We can all, given a certain minimal amount of imagination, construct compelling post-hoc accounts of why we do things, accounts in which we are perfectly fair and consistent in all particulars (or inconsistent, if you hate hobgoblins). But are those accounts true accounts of why we decided or acted as we did? Can other people feel out the path of the law on such a basis? I suppose one might think so, but I am not convinced.

Marghlar said...

I came back, and was glad to see it was still on...

Balfegor: I would agree that consistency is a virtue, sometimes. Likewise, predictability. But not always. A rule that the SCOTUS always finds in favor of the litigant whose name comes first in the alphabet would be both consistent (always applied the same way) and perfectly predictable. What it would not be is just, or any kind of respectable constitutional adjudication. I demand minded-ness of legal rules, and that means that sometimes they may apply unpredictably in novel situations, and that's just part of life. I also think that where the text of the constitution is unambiguous, it controls, even if it imposes a sometimes-unprecitable inquiry. For instance, procedural due process or search and seizure doctrine both involve some complicated weighing of values, in order to determine what is reasonable practice in different circumstances. But that's not a sufficient reason to reject that application, because even if it is unpredictable, it is the text of the constitution that requires us to undertake that dicey inquiry.

Simon: I liked your sovereign immunity post, and couldn't agree more. We have a fair bit in common -- both textualists in a world where that seems to be rare. I'm just not sure that I see any sweeping interpretive legitimacy in allowing original meaning to define the content of constituitonal text. It's persuasive for me (as is original intent), but not outcome determinative. One of the things I enjoyed about Barnett's article was his probing of the difficulties in determining the legitimacy of original meaning as a controlling factor, which I think many who are devoted to original public meaning are quick to elide.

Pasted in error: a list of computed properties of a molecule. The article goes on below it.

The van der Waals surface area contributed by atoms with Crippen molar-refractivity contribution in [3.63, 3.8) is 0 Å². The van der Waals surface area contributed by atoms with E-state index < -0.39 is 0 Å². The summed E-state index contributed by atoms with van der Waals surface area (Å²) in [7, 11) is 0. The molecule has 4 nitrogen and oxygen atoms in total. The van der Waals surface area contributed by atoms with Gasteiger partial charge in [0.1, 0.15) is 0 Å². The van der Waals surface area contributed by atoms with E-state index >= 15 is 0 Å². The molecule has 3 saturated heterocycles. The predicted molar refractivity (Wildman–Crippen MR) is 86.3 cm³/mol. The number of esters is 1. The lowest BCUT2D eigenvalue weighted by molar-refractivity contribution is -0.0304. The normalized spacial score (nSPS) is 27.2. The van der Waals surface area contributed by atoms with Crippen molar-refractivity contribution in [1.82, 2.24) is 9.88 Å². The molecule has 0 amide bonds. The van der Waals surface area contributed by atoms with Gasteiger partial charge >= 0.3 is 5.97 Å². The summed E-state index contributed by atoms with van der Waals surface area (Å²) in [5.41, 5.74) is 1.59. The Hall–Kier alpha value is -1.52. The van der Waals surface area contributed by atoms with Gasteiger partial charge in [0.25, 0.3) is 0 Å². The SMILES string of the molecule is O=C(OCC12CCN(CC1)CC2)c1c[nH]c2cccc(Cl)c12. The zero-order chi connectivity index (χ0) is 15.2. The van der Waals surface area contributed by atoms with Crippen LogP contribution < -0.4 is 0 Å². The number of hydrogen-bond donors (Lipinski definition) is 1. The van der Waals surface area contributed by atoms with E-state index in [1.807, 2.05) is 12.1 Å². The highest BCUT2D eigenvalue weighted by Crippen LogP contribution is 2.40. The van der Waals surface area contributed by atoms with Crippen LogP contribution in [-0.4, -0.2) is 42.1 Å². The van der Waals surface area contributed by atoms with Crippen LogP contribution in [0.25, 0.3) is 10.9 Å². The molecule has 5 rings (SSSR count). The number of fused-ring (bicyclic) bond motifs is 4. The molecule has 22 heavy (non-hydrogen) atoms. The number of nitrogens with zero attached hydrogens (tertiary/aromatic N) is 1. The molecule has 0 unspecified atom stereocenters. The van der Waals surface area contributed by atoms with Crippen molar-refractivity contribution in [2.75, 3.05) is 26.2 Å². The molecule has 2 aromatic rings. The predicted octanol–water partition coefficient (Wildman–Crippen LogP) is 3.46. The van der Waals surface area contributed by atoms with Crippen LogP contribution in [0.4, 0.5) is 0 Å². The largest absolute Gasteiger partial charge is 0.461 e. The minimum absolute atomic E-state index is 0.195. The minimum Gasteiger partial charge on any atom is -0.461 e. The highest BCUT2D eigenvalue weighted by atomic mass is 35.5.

Since I bring it up, I think you are unfair to Barnett's essay. It exposes an interesting schism in Scalia's thinking -- that he is a textualist, except when he isn't. He seems to have shown that his views as set forth in The Rule of Law as a Law of Rules essentially trump other interpretive methodology, so that he is willing to ignore the constitutional text when it doesn't provide him with the type of rule he would like to apply. Likewise, I think you are over-quick to dismiss the issues raised by Barnett re: the 9th Am. If one accepts his view of the original public meaning of that amendment, it substantially complicates the canonical view among originalist theorists that such an approach will tend to meaningfully constrain judicial discretion. Barnett's essay teases out the interesting fact that many of these theorists, and Scalia, may in fact be more concerned with constraining judicial discretion than they are with a consistent theory of interpretation or constitutional legitimacy.

Re: your response over at Volokh, I think you unfairly cabin Barnett's argument -- which is a textualist interpretation of the 9th Am, which he then informs with public meaning. I don't think you can fairly argue that he is just charging off into the wilderness without text. It might be a reading you disagree with, but I do think it is colorable.

My own problem with Barnett's scholarship has more to do with his vision of what natural law he believes the Ninth Amendment imposes, than the conclusion that it might embody some unenumerated rights. I think his vision of libertarianism is at odds with both the views of the founding generation (which had loads of social and economic regulation) and most of the present generation. I think the 9th can't be construed to extend rights that weren't previously exercised to some degree, because it says "retained," and that's not a mandate for innovation. But it probably does mean that the State can't act in ways that are violative of a traditional, established sense of inherent rights in American culture.

I would also agree that your reading, which is the more canonical, is equally textually plausible. What I think is interesting is Barnett's contention that his is supported by public meaning. I certainly am not in a position to thorougly evaluate his scholarship in this area, but to the degree that one buys his conclusion that the public would have understood the amendment to incorporate natural rights protection into the constitution, that casts the view that one can have both an originalist constitution, and a rule of law as a law of rules, into some doubt.

As for my response to your original post, I probably overstated my antagonism -- I agree that there is a meaningful distinction between intent and public meaning, that many overlook. I get riled up when I feel like you are suggesting that Scalia (or any justice, really) is a consistent devotee of an interpretive methodology. I think he has quite openly put certain outcome-preferences before interpretive consistency. That isn't rare, by any means -- I would say that every sitting Justice partakes of that (even Thomas, who thinks the constitution is color-blind, except in prisons, and who signs on to these ridiculous sovereign immunity decisions).